Saturday, 29 September 2018

Weekend Update 29/09/2018. The Death of NAFTA? Recession Looms.

I have visited the cities and towns across America and seen the devastation caused by the trade policies of Bill and Hillary Clinton. Hillary Clinton supported Bill Clinton's disastrous NAFTA, just like she supported China's entrance into the World Trade Organization.

Donald Trump

This weekend or early next week, President Trump will likely file for the USA to formally exit NAFTA. The Great Trump Trade War on friend and foe alike, will likely claim its first victim, Canada. It will all too likely accelerate the arrival of the next great global recession, but not until after it plays well to President Trump’s core base in the November mid-term elections.

Our world seems turned upside down. Two years ago, Chancellor Merkel and EC President Juncker, in a classic misjudgement, refused to negotiate a new EU compact with GB Prime Minister Cameron, resulting in a Brexit vote for GB to leave the dying EU. Then came the election of outsider, President Trump, following the disastrous choice by the Democrats in selecting Hillary Clinton as candidate. Populist reactionary political parties are now becoming the norm across Europe.

President Trump immediately started tearing up international treaties, declared a trade war on friend and foe alike, and in less than two years turned America and US firms into unreliable business partners, forcing the EU, China, Russia, and others to look for ways to put together structures to work around American institutions. A process that is just beginning.

With the death of NAFTA, President Trump shoots both America and Canada in the feet. A global slowdown looms. And on November 4th, Trump’s economic war on Iran and Iran’s oil purchasers is due to start in earnest. A deeply troubling quarter lies directly ahead.

We know that trade, NAFTA, the free and open trade between Canada and the U.S. creates millions of good jobs on both sides of the border.

Justin Trudeau

Trump’s barbs send Canada-U.S. relations to new lows

Lawrence Herman is a former Canadian diplomat who practises international trade law at Herman & Associates. He is also a Senior Fellow of the C.D. Howe Institute in Toronto.

Donald Trump’s insulting statements about Canada in New York this week mark a new low in the Canada-U.S. relationship, with ramifications far beyond the North American free-trade agreement.

Never before has a U.S. president threatened to inflict direct harm on Canada. While there have been some rough spots over the course of our shared history, Mr. Trump’s apparent disdain for Canada and threats of economic warfare, seeming to relish in the prospect like some kind of neighbourhood bully, has taken the bilateral relationship into a state of political disrepair.

Even though the final episode hasn’t been written, it’s possible to predict that the NAFTA era may be coming to an ignominious end; 25 years of stability and mutual prosperity going down the drain, thanks to Mr. Trump. We expect he will notify the U.S. Congress this weekend of his decision to proceed with a trade deal with Mexico alone, using this in the coming midterm congressional elections to demonstrate his negotiating prowess in bringing jobs back to Americans.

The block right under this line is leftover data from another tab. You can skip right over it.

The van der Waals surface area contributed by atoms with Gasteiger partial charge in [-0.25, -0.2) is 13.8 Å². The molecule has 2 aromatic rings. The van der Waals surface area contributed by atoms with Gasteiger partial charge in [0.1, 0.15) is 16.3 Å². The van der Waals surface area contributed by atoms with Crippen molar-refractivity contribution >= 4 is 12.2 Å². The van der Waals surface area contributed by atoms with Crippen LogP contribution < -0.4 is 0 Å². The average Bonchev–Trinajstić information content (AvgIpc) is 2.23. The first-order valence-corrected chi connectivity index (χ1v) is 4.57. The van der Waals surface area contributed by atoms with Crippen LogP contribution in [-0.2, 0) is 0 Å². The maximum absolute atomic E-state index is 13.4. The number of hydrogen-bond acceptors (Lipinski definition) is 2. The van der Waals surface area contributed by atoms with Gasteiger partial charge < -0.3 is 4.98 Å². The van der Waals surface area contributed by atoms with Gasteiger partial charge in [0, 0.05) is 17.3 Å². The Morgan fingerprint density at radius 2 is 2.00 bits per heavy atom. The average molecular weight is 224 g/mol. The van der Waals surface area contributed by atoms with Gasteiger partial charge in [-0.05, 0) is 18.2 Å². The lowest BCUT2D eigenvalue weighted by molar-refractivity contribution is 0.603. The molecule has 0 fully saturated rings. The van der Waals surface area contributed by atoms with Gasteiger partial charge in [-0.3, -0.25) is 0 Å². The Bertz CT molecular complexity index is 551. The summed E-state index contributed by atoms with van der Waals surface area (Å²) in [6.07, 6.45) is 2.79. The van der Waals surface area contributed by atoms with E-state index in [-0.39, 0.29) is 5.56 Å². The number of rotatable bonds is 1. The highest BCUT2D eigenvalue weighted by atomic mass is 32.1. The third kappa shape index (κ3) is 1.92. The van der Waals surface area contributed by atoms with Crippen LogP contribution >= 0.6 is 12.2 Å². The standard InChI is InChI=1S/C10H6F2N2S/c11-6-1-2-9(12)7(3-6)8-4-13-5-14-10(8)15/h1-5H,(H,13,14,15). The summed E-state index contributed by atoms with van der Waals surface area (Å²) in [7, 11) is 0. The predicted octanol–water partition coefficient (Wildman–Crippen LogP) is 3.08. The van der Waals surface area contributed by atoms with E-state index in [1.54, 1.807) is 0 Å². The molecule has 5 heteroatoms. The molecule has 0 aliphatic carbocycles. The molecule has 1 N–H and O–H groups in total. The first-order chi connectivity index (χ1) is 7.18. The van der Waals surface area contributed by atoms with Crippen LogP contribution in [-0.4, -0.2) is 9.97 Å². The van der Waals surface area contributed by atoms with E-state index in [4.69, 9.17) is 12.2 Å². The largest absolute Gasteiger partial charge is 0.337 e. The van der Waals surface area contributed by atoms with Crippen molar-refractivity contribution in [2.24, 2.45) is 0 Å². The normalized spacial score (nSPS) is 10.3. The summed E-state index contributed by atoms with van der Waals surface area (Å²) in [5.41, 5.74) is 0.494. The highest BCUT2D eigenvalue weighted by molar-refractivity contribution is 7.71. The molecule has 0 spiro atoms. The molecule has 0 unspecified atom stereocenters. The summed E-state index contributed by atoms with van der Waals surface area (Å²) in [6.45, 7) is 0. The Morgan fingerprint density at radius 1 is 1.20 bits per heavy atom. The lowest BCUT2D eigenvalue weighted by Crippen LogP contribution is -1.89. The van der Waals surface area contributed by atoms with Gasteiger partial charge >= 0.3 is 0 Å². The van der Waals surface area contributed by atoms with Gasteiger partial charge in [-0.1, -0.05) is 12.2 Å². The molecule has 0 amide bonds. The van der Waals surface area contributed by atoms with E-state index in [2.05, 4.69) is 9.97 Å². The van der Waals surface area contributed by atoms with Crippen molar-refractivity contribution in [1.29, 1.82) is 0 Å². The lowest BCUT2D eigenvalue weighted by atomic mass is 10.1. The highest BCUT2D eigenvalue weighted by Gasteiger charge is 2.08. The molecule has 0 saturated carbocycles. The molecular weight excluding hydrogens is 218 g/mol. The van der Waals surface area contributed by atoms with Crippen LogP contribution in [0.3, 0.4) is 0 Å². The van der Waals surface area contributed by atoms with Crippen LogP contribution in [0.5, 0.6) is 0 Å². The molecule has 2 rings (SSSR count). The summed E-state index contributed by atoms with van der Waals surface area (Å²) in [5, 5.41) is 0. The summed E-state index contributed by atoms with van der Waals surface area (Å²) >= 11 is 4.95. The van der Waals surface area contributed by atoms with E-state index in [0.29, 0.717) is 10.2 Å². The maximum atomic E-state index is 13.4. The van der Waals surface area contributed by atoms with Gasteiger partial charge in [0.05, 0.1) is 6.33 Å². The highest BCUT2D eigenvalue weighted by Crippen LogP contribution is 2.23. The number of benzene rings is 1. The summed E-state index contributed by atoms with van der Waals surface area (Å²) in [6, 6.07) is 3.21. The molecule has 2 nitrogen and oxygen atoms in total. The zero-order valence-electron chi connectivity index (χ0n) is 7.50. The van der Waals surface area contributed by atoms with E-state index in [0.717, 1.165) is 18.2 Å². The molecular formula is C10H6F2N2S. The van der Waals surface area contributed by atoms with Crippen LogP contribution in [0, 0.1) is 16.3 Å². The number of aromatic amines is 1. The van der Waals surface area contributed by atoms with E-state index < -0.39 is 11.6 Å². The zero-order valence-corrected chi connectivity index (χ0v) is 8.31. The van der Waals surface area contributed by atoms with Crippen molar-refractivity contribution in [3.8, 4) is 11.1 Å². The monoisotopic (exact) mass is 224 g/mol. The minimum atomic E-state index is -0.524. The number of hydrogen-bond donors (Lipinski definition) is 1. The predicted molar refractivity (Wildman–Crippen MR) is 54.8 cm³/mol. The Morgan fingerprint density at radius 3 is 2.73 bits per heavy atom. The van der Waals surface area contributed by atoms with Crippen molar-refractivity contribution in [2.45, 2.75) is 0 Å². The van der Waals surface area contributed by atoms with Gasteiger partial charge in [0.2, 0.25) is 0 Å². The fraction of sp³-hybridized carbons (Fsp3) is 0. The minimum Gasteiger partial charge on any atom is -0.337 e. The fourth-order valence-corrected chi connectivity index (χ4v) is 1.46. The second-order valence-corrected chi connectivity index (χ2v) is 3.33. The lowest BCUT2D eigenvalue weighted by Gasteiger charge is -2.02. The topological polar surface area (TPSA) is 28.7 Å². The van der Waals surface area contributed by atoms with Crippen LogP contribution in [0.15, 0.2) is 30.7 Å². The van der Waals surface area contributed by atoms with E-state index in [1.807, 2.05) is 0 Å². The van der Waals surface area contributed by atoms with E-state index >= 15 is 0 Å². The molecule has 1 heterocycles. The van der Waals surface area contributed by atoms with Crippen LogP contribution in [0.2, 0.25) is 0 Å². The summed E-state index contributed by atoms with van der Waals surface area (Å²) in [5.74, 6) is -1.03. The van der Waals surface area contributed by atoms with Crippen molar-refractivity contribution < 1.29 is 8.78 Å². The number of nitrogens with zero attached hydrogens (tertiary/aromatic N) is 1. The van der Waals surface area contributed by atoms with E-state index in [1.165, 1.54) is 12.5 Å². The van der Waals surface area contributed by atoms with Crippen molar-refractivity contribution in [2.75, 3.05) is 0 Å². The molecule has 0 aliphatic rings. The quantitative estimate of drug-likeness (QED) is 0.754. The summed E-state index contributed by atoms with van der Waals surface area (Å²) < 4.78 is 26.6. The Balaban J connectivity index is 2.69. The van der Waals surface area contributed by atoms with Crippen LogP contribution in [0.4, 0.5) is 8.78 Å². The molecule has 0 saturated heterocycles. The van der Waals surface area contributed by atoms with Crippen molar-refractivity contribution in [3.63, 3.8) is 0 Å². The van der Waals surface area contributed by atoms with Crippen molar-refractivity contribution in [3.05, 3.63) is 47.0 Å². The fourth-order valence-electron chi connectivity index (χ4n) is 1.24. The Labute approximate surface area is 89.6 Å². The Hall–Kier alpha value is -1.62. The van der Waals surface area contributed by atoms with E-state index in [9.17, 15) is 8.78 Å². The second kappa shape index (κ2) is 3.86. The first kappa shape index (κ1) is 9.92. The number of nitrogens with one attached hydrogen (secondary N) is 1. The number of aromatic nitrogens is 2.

----Recognizing that the sands are shifting and the many legal and political unknowns, here are scenarios that could unfold over the next number of days.

First, in spite of all the hurdles, miraculously a NAFTA 2.0 deal is struck with the Americans in the next 48 hours, both sides reaching accommodation on critical points, such as the Chapter 19 dispute-resolution mechanism, U.S. access to the Canadian dairy market and tariff surcharges. It could happen, although a settlement along these lines is almost impossible to foresee.

Second, Mr. Trump tables his U.S.-Mexico agreement on Monday – more detailed than the Aug. 27 preliminary document – with the intention of signing something with Mexico before its new president takes office on Dec. 1. At the same time (in spite of his insulting comments earlier in the week), Mr. Trump announces Canada-U.S. talks are continuing in the hope of settling a new bilateral agreement down the road, but he takes steps to begin the NAFTA withdrawal process.

Third, Mr. Trump proceeds bilaterally with Mexico, terminates further negotiations with Canada and starts the NAFTA withdrawal process, with repeated threats of auto tariffs. At the same time, he announces the United States intends to withdraw from the 1988 Free-Trade Agreement with Canada, which has remained in limbo under NAFTA.

----All of these possibilities, with dramatic variations too numerous to capture, will unfold over the next days or even weeks. The only known factor is that business uncertainty will continue for some time and that political and trade relations between the two countries have entered a dark and unsettling chapter.

Another Recession Is Looming

And unlike in the past, the Federal Reserve has little room to encourage growth by reducing rates.

Martin Feldstein Sept. 27, 2018 6:46 p.m. ET